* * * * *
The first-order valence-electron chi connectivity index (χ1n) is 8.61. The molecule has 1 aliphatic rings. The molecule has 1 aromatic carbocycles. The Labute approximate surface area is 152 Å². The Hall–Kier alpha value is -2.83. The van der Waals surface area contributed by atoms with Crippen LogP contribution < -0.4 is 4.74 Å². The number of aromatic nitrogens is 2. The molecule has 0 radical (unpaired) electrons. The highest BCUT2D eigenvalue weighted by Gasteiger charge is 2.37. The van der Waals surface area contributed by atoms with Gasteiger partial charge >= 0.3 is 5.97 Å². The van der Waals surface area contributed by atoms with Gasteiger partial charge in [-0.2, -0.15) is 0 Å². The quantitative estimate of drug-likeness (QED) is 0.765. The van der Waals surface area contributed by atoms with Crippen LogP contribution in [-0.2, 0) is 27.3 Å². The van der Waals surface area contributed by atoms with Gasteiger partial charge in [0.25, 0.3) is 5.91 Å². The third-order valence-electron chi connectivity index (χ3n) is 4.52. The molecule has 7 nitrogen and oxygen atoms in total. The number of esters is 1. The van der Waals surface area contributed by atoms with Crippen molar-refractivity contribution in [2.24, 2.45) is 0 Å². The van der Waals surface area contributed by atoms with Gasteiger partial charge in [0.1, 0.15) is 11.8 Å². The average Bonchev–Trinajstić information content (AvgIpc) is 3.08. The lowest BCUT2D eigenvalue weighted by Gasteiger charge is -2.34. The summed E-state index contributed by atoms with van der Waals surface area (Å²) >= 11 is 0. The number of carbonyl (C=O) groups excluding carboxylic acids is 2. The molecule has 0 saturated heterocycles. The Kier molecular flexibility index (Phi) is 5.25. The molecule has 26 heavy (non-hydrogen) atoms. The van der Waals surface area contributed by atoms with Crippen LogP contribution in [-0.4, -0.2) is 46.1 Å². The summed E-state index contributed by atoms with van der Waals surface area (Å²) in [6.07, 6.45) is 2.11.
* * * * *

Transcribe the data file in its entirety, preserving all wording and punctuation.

The first-order valence-electron chi connectivity index (χ1n) is 8.61. The molecule has 1 aliphatic rings. The molecule has 1 aromatic carbocycles. The Labute approximate surface area is 152 Å². The Hall–Kier alpha value is -2.83. The van der Waals surface area contributed by atoms with Crippen LogP contribution < -0.4 is 4.74 Å². The number of aromatic nitrogens is 2. The molecule has 0 radical (unpaired) electrons. The highest BCUT2D eigenvalue weighted by Gasteiger charge is 2.37. The van der Waals surface area contributed by atoms with Gasteiger partial charge >= 0.3 is 5.97 Å². The van der Waals surface area contributed by atoms with Gasteiger partial charge in [-0.2, -0.15) is 0 Å². The quantitative estimate of drug-likeness (QED) is 0.765. The van der Waals surface area contributed by atoms with Crippen LogP contribution in [-0.2, 0) is 27.3 Å². The van der Waals surface area contributed by atoms with Gasteiger partial charge in [0.25, 0.3) is 5.91 Å². The third-order valence-electron chi connectivity index (χ3n) is 4.52. The molecule has 7 nitrogen and oxygen atoms in total. The number of esters is 1. The van der Waals surface area contributed by atoms with Crippen molar-refractivity contribution in [2.24, 2.45) is 0 Å². The van der Waals surface area contributed by atoms with Gasteiger partial charge in [0.1, 0.15) is 11.8 Å². The average Bonchev–Trinajstić information content (AvgIpc) is 3.08. The lowest BCUT2D eigenvalue weighted by Gasteiger charge is -2.34. The summed E-state index contributed by atoms with van der Waals surface area (Å²) >= 11 is 0. The number of carbonyl (C=O) groups excluding carboxylic acids is 2. The molecule has 0 saturated heterocycles. The Kier molecular flexibility index (Phi) is 5.25. The molecule has 26 heavy (non-hydrogen) atoms. The van der Waals surface area contributed by atoms with Crippen LogP contribution in [-0.4, -0.2) is 46.1 Å². The summed E-state index contributed by atoms with van der Waals surface area (Å²) in [6.07, 6.45) is 2.11.